Your Voice: student feedback

What is Your Voice?

The Your Voice app was developed so students could have a simple method of supplying feedback on various aspects of teaching. Students can feedback on any session or workshop and when gathered, the feedback is anonymous.

Students have two options when composing feedback, spontaneous and requested. Spontaneous feedback is delivered to the Faculty of Health’s feedback team who will then anonymise and forward any actions to the necessary teaching staff. Alternatively, requested feedback is used when the provider ‘requests’ feedback from a particular teaching session (eg at the end of a taught lecture). The requested feedback gets sent directly to the provider as an email digest which is sent once per week and actioned accordingly.

Feedback categories

Your Voice provides five categories which students can feedback on:

1) Learning resources 
2) Teaching quality
3) Assessment and feedback
4) Academic support
5) Organisation and management
Additionally, the web app uses a happiness indicator, which takes the form of emojis. This not only allows for a fast method of providing feedback intent but also acts as another measure of satisfaction.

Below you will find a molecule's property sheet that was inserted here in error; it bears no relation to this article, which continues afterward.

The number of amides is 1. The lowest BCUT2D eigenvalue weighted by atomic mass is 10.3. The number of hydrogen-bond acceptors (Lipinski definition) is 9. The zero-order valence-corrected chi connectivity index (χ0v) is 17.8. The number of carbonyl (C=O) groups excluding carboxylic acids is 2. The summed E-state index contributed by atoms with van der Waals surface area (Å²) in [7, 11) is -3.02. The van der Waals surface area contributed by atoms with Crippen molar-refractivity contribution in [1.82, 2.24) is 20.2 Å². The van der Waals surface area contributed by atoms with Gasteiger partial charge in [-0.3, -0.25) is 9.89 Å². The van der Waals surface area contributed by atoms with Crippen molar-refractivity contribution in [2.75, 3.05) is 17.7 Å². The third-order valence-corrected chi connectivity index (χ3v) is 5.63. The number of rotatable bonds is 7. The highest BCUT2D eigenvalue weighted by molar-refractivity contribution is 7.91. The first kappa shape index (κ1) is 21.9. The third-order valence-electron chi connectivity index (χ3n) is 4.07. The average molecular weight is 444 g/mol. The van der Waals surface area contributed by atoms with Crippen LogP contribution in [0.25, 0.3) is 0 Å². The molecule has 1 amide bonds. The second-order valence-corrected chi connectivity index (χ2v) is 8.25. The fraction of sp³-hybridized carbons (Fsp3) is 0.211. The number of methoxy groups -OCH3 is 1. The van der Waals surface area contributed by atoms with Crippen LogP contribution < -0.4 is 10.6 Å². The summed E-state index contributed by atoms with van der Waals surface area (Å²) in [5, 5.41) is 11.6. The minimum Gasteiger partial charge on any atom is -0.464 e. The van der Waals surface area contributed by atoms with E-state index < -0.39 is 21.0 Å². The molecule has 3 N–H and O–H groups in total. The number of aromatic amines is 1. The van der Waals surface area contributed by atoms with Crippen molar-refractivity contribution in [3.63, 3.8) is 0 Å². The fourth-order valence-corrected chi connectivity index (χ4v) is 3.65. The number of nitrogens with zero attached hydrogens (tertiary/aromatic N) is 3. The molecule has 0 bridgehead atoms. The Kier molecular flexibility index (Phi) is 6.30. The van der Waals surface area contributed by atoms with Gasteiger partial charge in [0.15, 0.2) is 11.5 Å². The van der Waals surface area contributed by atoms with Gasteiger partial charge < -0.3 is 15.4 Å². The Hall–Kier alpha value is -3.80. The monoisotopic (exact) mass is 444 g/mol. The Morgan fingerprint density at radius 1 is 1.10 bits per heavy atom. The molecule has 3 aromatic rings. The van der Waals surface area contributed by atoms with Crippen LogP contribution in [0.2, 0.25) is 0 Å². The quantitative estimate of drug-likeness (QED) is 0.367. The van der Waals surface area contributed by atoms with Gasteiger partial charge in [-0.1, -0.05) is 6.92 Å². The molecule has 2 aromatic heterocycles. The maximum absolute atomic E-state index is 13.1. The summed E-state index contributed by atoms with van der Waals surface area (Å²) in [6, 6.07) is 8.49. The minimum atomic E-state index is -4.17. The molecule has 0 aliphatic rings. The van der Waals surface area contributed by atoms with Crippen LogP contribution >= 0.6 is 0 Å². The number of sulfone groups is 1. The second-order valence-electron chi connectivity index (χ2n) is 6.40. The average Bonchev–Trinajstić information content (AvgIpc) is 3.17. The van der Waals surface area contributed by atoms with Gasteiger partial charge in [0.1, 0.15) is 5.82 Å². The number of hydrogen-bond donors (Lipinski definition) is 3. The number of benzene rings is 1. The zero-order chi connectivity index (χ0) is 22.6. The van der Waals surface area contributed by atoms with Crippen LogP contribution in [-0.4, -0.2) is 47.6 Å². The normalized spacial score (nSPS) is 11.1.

Prior to its development 

Before Your Voice was developed in 2015, feedback was generally captured via non-digital methods (eg post-it notes on a board). Capturing data without a digital system can create large administrative tasks which increase the more students use it.  

Using a digital method helps with the administrative tasks for the most part, but also assists with speed of access, accessibility and intuitiveness which can encourage use. Furthermore, tools such as this can be linked to from within related teaching and learning services such as the Virtual Learning Environment (VLE), therefore students can easily provide feedback alongside their learning resources or other online activities.

Testimonials

"The Your Voice app has made it easy for students to write feedback spontaneously, increasing the quantity of feedback we receive. The feedback is overwhelmingly positive, providing a morale boost to staff and showing that students value their efforts. It’s also been a good way for students to communicate small niggles, such as sound quality and uploading presentations before sessions.” 

Dr Karen Johnstone 
Lecturer in Genetics at Faculty of Health: Medicine, Dentistry and Human Sciences